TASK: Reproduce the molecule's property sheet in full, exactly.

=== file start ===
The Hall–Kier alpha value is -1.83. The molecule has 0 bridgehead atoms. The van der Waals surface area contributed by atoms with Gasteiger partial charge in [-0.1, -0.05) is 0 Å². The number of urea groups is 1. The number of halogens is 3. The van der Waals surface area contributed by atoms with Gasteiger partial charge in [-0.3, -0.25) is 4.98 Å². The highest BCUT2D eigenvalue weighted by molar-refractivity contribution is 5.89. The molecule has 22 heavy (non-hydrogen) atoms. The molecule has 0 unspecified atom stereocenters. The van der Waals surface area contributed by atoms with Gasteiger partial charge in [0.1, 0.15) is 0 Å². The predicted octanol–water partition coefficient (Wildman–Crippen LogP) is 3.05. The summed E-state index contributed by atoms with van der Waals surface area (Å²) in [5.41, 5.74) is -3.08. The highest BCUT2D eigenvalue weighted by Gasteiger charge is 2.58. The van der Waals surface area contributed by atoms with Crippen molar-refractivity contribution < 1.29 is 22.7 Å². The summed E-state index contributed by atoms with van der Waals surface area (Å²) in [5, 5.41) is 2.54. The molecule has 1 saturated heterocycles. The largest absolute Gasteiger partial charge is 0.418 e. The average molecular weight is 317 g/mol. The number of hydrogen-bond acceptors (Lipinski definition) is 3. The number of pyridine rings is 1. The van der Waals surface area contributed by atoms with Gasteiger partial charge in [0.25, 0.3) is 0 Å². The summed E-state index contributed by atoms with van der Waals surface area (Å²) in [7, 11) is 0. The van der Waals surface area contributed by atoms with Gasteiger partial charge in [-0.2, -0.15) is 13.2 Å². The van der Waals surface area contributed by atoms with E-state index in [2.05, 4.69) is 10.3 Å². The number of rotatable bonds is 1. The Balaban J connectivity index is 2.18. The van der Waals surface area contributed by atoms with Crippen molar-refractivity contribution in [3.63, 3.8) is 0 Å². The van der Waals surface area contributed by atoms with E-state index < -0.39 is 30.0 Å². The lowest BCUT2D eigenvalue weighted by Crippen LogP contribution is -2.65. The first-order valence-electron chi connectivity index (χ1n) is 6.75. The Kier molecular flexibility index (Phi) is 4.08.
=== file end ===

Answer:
The Hall–Kier alpha value is -1.83. The molecule has 0 bridgehead atoms. The van der Waals surface area contributed by atoms with Gasteiger partial charge in [-0.1, -0.05) is 0 Å². The number of urea groups is 1. The number of halogens is 3. The van der Waals surface area contributed by atoms with Gasteiger partial charge in [-0.3, -0.25) is 4.98 Å². The highest BCUT2D eigenvalue weighted by molar-refractivity contribution is 5.89. The molecule has 22 heavy (non-hydrogen) atoms. The molecule has 0 unspecified atom stereocenters. The van der Waals surface area contributed by atoms with Gasteiger partial charge in [0.1, 0.15) is 0 Å². The predicted octanol–water partition coefficient (Wildman–Crippen LogP) is 3.05. The summed E-state index contributed by atoms with van der Waals surface area (Å²) in [5.41, 5.74) is -3.08. The highest BCUT2D eigenvalue weighted by Gasteiger charge is 2.58. The van der Waals surface area contributed by atoms with Crippen molar-refractivity contribution < 1.29 is 22.7 Å². The summed E-state index contributed by atoms with van der Waals surface area (Å²) in [5, 5.41) is 2.54. The molecule has 1 saturated heterocycles. The largest absolute Gasteiger partial charge is 0.418 e. The average molecular weight is 317 g/mol. The number of hydrogen-bond acceptors (Lipinski definition) is 3. The number of pyridine rings is 1. The van der Waals surface area contributed by atoms with Gasteiger partial charge in [0.25, 0.3) is 0 Å². The summed E-state index contributed by atoms with van der Waals surface area (Å²) in [7, 11) is 0. The van der Waals surface area contributed by atoms with Gasteiger partial charge in [-0.2, -0.15) is 13.2 Å². The van der Waals surface area contributed by atoms with E-state index in [2.05, 4.69) is 10.3 Å². The number of rotatable bonds is 1. The Balaban J connectivity index is 2.18. The van der Waals surface area contributed by atoms with Crippen molar-refractivity contribution in [3.63, 3.8) is 0 Å². The van der Waals surface area contributed by atoms with E-state index < -0.39 is 30.0 Å². The lowest BCUT2D eigenvalue weighted by Crippen LogP contribution is -2.65. The first-order valence-electron chi connectivity index (χ1n) is 6.75. The Kier molecular flexibility index (Phi) is 4.08.